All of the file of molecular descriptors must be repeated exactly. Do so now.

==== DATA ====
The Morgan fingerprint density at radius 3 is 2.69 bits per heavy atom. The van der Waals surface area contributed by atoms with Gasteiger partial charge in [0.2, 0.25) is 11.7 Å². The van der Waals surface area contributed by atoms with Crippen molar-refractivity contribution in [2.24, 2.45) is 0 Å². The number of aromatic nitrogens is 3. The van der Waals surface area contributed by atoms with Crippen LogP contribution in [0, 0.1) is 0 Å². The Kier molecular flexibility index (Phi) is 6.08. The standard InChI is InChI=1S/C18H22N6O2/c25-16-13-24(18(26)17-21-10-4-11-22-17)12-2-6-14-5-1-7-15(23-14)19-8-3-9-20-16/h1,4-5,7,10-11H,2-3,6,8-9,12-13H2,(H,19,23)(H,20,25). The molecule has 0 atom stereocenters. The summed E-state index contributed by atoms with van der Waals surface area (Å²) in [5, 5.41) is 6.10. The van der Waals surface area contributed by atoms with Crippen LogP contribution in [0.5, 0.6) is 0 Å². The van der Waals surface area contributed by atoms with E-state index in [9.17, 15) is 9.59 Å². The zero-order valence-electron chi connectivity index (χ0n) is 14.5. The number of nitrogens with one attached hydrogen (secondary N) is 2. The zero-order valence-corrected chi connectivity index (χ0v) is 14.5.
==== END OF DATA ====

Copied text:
The Morgan fingerprint density at radius 3 is 2.69 bits per heavy atom. The van der Waals surface area contributed by atoms with Gasteiger partial charge in [0.2, 0.25) is 11.7 Å². The van der Waals surface area contributed by atoms with Crippen molar-refractivity contribution in [2.24, 2.45) is 0 Å². The number of aromatic nitrogens is 3. The van der Waals surface area contributed by atoms with Crippen LogP contribution in [0, 0.1) is 0 Å². The Kier molecular flexibility index (Phi) is 6.08. The standard InChI is InChI=1S/C18H22N6O2/c25-16-13-24(18(26)17-21-10-4-11-22-17)12-2-6-14-5-1-7-15(23-14)19-8-3-9-20-16/h1,4-5,7,10-11H,2-3,6,8-9,12-13H2,(H,19,23)(H,20,25). The molecule has 0 atom stereocenters. The summed E-state index contributed by atoms with van der Waals surface area (Å²) in [5, 5.41) is 6.10. The van der Waals surface area contributed by atoms with Crippen LogP contribution in [0.5, 0.6) is 0 Å². The van der Waals surface area contributed by atoms with E-state index in [9.17, 15) is 9.59 Å². The zero-order valence-electron chi connectivity index (χ0n) is 14.5. The number of nitrogens with one attached hydrogen (secondary N) is 2. The zero-order valence-corrected chi connectivity index (χ0v) is 14.5.